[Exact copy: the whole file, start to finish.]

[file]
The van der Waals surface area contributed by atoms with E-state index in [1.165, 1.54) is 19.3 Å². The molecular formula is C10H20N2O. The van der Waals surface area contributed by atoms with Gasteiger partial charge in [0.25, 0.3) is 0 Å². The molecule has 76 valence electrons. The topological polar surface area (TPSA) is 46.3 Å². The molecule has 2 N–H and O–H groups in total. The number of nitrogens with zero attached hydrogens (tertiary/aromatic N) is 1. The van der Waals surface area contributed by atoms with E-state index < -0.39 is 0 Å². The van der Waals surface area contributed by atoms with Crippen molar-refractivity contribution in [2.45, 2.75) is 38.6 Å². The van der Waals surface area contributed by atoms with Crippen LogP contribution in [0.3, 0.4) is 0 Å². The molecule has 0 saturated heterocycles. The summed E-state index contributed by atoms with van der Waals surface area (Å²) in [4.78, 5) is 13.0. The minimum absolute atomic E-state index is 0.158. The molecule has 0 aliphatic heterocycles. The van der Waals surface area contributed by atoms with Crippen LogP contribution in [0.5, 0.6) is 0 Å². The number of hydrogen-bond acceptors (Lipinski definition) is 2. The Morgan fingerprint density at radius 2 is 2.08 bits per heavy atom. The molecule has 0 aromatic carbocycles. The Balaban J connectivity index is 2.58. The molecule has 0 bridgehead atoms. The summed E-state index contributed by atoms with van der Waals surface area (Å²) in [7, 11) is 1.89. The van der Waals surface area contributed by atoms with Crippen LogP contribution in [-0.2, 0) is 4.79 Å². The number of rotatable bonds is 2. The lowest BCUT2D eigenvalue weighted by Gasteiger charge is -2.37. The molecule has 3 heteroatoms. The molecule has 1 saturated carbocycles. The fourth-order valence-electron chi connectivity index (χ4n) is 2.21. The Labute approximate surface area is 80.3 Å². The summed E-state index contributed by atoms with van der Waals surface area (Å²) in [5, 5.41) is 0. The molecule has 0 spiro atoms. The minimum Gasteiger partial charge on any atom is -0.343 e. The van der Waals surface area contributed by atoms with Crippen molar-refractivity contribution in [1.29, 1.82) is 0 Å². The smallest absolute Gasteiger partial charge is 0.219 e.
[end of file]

The van der Waals surface area contributed by atoms with E-state index in [1.165, 1.54) is 19.3 Å². The molecular formula is C10H20N2O. The van der Waals surface area contributed by atoms with Gasteiger partial charge in [0.25, 0.3) is 0 Å². The molecule has 76 valence electrons. The topological polar surface area (TPSA) is 46.3 Å². The molecule has 2 N–H and O–H groups in total. The number of nitrogens with zero attached hydrogens (tertiary/aromatic N) is 1. The van der Waals surface area contributed by atoms with E-state index < -0.39 is 0 Å². The van der Waals surface area contributed by atoms with Crippen molar-refractivity contribution in [2.45, 2.75) is 38.6 Å². The van der Waals surface area contributed by atoms with Crippen LogP contribution in [0.3, 0.4) is 0 Å². The molecule has 0 saturated heterocycles. The summed E-state index contributed by atoms with van der Waals surface area (Å²) in [4.78, 5) is 13.0. The minimum absolute atomic E-state index is 0.158. The molecule has 0 aliphatic heterocycles. The van der Waals surface area contributed by atoms with Crippen LogP contribution in [0.5, 0.6) is 0 Å². The number of hydrogen-bond acceptors (Lipinski definition) is 2. The Morgan fingerprint density at radius 2 is 2.08 bits per heavy atom. The molecule has 0 aromatic carbocycles. The Balaban J connectivity index is 2.58. The molecule has 0 bridgehead atoms. The summed E-state index contributed by atoms with van der Waals surface area (Å²) in [7, 11) is 1.89. The van der Waals surface area contributed by atoms with Crippen LogP contribution in [-0.2, 0) is 4.79 Å². The number of rotatable bonds is 2. The lowest BCUT2D eigenvalue weighted by Gasteiger charge is -2.37. The molecule has 3 heteroatoms. The molecule has 1 saturated carbocycles. The fourth-order valence-electron chi connectivity index (χ4n) is 2.21. The Labute approximate surface area is 80.3 Å². The summed E-state index contributed by atoms with van der Waals surface area (Å²) in [5, 5.41) is 0. The molecule has 0 spiro atoms. The minimum Gasteiger partial charge on any atom is -0.343 e. The van der Waals surface area contributed by atoms with Crippen molar-refractivity contribution in [1.29, 1.82) is 0 Å². The smallest absolute Gasteiger partial charge is 0.219 e.